Examples: Using the COUNT Function

Teradata Vantage™ SQL Functions, Expressions, and Predicates

brand
Software
Teradata Vantage
prodname
Teradata Database
Teradata Vantage NewSQL Engine
vrm_release
16.20
category
Programming Reference
featnum
B035-1145-162K

Example: Reporting the Number of Employees in Each Department

COUNT(*) reports the number of employees in each department because the GROUP BY clause groups results by department number.

   SELECT DeptNo, COUNT(*) FROM Employee 
   GROUP BY DeptNo 
   ORDER BY DeptNo;

Without the GROUP BY clause, only the total number of employees represented in the Employee table is reported:

   SELECT COUNT(*) FROM Employee;

Note that without the GROUP BY clause, the select list cannot include the DeptNo column because it returns any number of values and COUNT(*) returns only one value.

Example: Employees Returned as Nulls

If any employees have been inserted but not yet assigned to a department, the return includes them as nulls in the DeptNo column.

   SELECT DeptNo, COUNT(*) FROM Employee 
   GROUP BY DeptNo 
   ORDER BY DeptNo;

Assuming that two new employees are unassigned, the results table is:

   DeptNo   Count(*)
   ------   --------
   ?               2
      100          4
      300          3
      500          7
      600          4
      700          3

Example: Counting Employees Not Yet Assigned to a Department

If you ran the report in Example: Reporting the Number of Employees in Each Department using SELECT... COUNT … without grouping the results by department number, the results table would have only registered non-null occurrences of DeptNo and would not have included the two employees not yet assigned to a department(nulls). The counts differ (23 in Example: Reporting the Number of Employees in Each Department as opposed to 21 using the statement documented in this example).

Recall that in addition to the 21 employees in the Employee table who are assigned to a department, there are two new employees who are not yet assigned to a department (the row for each new employee has a null department number).

   SELECT COUNT(deptno) FROM employee ; 

The result of this SELECT is that COUNT returns a total of the non-null occurrences of department number.

Because aggregate functions ignore nulls, the two new employees are not reflected in the figure.

   Count(DeptNo) 
   --------------
              21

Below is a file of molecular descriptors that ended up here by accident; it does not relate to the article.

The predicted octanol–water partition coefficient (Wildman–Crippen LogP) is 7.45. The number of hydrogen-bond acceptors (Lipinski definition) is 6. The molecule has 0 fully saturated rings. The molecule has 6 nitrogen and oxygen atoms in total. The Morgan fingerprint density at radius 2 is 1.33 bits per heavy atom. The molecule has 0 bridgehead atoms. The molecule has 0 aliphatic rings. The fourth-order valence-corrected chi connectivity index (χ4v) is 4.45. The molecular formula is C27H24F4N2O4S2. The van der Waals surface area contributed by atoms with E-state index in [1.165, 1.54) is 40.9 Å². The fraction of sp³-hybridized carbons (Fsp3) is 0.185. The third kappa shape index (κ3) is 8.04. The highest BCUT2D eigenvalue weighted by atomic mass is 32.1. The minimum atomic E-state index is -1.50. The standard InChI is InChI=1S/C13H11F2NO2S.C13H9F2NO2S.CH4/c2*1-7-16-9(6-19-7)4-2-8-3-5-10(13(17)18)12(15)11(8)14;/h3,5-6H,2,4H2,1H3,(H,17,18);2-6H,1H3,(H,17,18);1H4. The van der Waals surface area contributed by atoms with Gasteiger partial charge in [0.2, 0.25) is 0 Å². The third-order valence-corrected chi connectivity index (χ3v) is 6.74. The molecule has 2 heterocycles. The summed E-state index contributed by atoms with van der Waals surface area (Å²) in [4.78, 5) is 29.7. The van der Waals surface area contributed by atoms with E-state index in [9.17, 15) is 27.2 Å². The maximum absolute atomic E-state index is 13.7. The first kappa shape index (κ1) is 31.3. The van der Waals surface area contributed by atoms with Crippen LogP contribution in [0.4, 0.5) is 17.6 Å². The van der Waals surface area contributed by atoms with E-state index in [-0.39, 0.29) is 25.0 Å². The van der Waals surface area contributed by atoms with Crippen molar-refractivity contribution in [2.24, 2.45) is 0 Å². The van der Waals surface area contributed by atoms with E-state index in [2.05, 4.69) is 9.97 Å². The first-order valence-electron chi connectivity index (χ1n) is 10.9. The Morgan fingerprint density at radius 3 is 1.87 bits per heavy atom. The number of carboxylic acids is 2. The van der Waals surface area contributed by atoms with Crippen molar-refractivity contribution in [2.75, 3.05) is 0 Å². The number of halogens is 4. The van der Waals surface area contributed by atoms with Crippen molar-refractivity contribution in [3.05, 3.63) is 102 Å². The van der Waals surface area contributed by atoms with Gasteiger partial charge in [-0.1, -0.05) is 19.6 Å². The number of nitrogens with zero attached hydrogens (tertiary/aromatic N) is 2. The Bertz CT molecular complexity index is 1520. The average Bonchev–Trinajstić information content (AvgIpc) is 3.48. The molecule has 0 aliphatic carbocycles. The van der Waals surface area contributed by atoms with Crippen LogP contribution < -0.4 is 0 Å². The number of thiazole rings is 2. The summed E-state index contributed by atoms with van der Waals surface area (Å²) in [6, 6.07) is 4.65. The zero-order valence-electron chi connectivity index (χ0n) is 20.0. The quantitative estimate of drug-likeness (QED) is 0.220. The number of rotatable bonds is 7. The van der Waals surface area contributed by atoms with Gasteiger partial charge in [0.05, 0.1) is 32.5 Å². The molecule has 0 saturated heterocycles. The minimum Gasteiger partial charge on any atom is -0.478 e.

Example: Using COUNT to Find the Number of Employees by Gender

This example uses COUNT to provide the number of male employees in the Employee table of the database.

   SELECT COUNT(sex) 
   FROM Employee 
   WHERE sex = 'M' ;

The result is as follows.

   Count(Sex)
   ----------
           12

Example: Providing a Total of the Rows with Non-Null Department Numbers

In this example COUNT provides, for each department, a total of the rows that have non-null department numbers.

   SELECT deptno, COUNT(deptno) 
   FROM employee 
   GROUP BY deptno 
   ORDER BY deptno ;

Notice once again that the two new employees are not included in the count.

   DeptNo   Count(DeptNo)
   ------   -------------
      100               4
      300               3
      500               7
      600               4
      700               3

Example: Returning the Number of Employees by Department

To get the number of employees by department, use COUNT(*) with GROUP BY and ORDER BY clauses.

   SELECT deptno, COUNT(*) 
   FROM employee 
   GROUP BY deptno 
   ORDER BY deptno ;

In this case, the nulls are included, indicated by QUESTION MARK.

   DeptNo   Count(*)
   ------   --------
   ?               2
      100          4
      300          3
      500          7
      600          4
      700          3

Example: Determining the Number of Departments in the Employee Table

To determine the number of departments in the Employee table, use COUNT (DISTINCT) as illustrated in the following SELECT COUNT.

   SELECT COUNT (DISTINCT DeptNo) 
   FROM Employee ;

The system responds with the following report.

   Count(Distinct(DeptNo))
   -----------------------
                         5

For time series examples, see Teradata Vantage™ Time Series Tables and Operations, B035-1208.